If i show that $x+a=x+b$ only if $a=b$, does that prove that the above is also true?
$ x+a=x+b \iff x+a-x-b=0 \iff a-b=0 \implies b=a$ also is this any good?
That argument isn't going to work, since at no point are you using any properties of the floor function.
What will work is something like this (only a hint):
If $a \ne b$ then we can assume (without loss of generality) that $a < b$, and then we can take some $y$ such that $ a < y < b$. Can you then find some expression for $x$ which will make sure that $x+a$ and $x+b$ will have different integer parts?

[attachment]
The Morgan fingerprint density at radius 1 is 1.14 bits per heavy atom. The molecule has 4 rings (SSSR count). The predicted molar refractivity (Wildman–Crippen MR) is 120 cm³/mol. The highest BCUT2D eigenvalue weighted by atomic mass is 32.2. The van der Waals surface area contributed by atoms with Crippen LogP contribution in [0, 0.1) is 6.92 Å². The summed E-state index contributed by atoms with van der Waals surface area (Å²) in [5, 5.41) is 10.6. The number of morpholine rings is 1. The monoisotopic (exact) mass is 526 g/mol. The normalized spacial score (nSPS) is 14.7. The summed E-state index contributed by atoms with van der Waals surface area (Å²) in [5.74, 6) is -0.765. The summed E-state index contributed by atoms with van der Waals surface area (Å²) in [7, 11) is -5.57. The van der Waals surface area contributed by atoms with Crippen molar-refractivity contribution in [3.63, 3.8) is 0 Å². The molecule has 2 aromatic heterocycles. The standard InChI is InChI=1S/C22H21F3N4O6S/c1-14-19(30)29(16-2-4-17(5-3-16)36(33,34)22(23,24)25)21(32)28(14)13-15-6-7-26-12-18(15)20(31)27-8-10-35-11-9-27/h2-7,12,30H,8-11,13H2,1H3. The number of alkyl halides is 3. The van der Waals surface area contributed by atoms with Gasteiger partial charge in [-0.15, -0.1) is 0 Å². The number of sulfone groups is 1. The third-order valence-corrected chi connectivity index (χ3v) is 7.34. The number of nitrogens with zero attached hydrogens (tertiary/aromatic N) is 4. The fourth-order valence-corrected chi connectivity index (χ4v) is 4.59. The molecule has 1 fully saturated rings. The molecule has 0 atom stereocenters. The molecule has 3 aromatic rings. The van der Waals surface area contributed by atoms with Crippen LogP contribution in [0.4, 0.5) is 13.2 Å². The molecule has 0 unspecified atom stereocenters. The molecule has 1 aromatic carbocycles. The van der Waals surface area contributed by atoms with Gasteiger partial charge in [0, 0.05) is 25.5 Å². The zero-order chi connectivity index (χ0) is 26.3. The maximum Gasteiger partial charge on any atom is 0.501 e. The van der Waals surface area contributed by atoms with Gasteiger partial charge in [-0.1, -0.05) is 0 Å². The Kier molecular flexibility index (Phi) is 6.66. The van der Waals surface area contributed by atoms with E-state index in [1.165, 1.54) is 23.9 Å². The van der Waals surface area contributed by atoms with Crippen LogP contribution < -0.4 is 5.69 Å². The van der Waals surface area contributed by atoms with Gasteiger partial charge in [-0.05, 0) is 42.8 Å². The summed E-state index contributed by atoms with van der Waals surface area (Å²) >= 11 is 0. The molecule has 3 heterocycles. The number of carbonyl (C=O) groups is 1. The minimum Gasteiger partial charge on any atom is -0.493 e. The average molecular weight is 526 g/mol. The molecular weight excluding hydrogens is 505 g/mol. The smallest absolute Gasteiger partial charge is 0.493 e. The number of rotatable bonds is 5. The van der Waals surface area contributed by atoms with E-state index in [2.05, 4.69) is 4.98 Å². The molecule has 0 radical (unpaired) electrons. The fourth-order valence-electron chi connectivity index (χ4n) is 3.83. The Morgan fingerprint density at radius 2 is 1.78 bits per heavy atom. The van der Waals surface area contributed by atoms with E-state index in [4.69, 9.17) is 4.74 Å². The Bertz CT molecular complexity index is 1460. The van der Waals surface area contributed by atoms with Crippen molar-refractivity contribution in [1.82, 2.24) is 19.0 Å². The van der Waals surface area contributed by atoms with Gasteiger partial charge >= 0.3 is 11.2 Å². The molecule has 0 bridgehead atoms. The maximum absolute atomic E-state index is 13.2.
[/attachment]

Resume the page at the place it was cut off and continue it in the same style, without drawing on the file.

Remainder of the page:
Let [x] be the whole part of x,
[x+a] = [x+b] for every real x => b-1 < [x+a]-x <= b and a-1 < [x+b]-x <= a for every real x this means that b-1 <= a-1 and a-1 <= b-1 so a = b.